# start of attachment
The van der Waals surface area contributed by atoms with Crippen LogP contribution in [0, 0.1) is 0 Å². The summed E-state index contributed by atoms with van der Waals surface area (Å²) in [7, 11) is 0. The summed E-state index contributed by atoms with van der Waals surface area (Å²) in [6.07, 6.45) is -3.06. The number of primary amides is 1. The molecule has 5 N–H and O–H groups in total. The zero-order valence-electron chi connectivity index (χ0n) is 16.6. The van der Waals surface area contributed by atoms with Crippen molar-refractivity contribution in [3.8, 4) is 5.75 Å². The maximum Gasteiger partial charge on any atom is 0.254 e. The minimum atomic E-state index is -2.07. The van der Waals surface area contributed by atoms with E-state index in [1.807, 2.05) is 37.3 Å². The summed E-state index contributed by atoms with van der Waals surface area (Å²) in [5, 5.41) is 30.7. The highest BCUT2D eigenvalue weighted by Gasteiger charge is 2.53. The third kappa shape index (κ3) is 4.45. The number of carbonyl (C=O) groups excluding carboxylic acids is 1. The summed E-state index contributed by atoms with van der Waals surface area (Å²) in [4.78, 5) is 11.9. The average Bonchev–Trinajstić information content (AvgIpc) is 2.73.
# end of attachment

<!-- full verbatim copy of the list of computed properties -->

The van der Waals surface area contributed by atoms with Crippen LogP contribution in [0, 0.1) is 0 Å². The summed E-state index contributed by atoms with van der Waals surface area (Å²) in [7, 11) is 0. The summed E-state index contributed by atoms with van der Waals surface area (Å²) in [6.07, 6.45) is -3.06. The number of primary amides is 1. The molecule has 5 N–H and O–H groups in total. The zero-order valence-electron chi connectivity index (χ0n) is 16.6. The van der Waals surface area contributed by atoms with Crippen molar-refractivity contribution in [3.8, 4) is 5.75 Å². The maximum Gasteiger partial charge on any atom is 0.254 e. The minimum atomic E-state index is -2.07. The van der Waals surface area contributed by atoms with E-state index in [1.807, 2.05) is 37.3 Å². The summed E-state index contributed by atoms with van der Waals surface area (Å²) in [5, 5.41) is 30.7. The highest BCUT2D eigenvalue weighted by Gasteiger charge is 2.53. The third kappa shape index (κ3) is 4.45. The number of carbonyl (C=O) groups excluding carboxylic acids is 1. The summed E-state index contributed by atoms with van der Waals surface area (Å²) in [4.78, 5) is 11.9. The average Bonchev–Trinajstić information content (AvgIpc) is 2.73.